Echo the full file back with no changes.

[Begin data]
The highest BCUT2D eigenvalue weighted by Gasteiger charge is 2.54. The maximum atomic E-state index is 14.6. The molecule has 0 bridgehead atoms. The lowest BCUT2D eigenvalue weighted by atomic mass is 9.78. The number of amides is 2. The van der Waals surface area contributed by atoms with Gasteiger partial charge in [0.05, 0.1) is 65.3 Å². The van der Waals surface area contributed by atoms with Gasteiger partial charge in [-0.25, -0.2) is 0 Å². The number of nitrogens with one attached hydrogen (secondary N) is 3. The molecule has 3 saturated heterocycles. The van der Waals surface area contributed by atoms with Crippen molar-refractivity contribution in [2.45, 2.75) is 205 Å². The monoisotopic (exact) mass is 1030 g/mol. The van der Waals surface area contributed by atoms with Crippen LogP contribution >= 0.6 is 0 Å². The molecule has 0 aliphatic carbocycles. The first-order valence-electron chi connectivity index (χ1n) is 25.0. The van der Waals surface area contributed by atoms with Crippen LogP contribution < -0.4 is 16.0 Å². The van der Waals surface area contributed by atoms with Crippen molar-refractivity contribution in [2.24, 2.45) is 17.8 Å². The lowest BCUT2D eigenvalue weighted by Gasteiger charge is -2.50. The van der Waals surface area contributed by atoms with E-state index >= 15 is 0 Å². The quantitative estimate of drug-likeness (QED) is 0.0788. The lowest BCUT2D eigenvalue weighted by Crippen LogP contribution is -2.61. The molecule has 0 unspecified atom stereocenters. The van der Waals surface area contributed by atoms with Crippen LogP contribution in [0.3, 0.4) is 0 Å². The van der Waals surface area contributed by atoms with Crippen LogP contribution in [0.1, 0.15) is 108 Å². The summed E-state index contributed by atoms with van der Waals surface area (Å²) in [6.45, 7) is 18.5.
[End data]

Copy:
The highest BCUT2D eigenvalue weighted by Gasteiger charge is 2.54. The maximum atomic E-state index is 14.6. The molecule has 0 bridgehead atoms. The lowest BCUT2D eigenvalue weighted by atomic mass is 9.78. The number of amides is 2. The van der Waals surface area contributed by atoms with Gasteiger partial charge in [0.05, 0.1) is 65.3 Å². The van der Waals surface area contributed by atoms with Gasteiger partial charge in [-0.25, -0.2) is 0 Å². The number of nitrogens with one attached hydrogen (secondary N) is 3. The molecule has 3 saturated heterocycles. The van der Waals surface area contributed by atoms with Crippen molar-refractivity contribution in [2.45, 2.75) is 205 Å². The monoisotopic (exact) mass is 1030 g/mol. The van der Waals surface area contributed by atoms with Crippen LogP contribution >= 0.6 is 0 Å². The molecule has 0 aliphatic carbocycles. The first-order valence-electron chi connectivity index (χ1n) is 25.0. The van der Waals surface area contributed by atoms with Crippen LogP contribution < -0.4 is 16.0 Å². The van der Waals surface area contributed by atoms with Crippen molar-refractivity contribution in [2.24, 2.45) is 17.8 Å². The lowest BCUT2D eigenvalue weighted by Gasteiger charge is -2.50. The van der Waals surface area contributed by atoms with E-state index >= 15 is 0 Å². The quantitative estimate of drug-likeness (QED) is 0.0788. The lowest BCUT2D eigenvalue weighted by Crippen LogP contribution is -2.61. The molecule has 0 unspecified atom stereocenters. The van der Waals surface area contributed by atoms with Crippen LogP contribution in [0.3, 0.4) is 0 Å². The van der Waals surface area contributed by atoms with Crippen LogP contribution in [0.1, 0.15) is 108 Å². The summed E-state index contributed by atoms with van der Waals surface area (Å²) in [6.45, 7) is 18.5.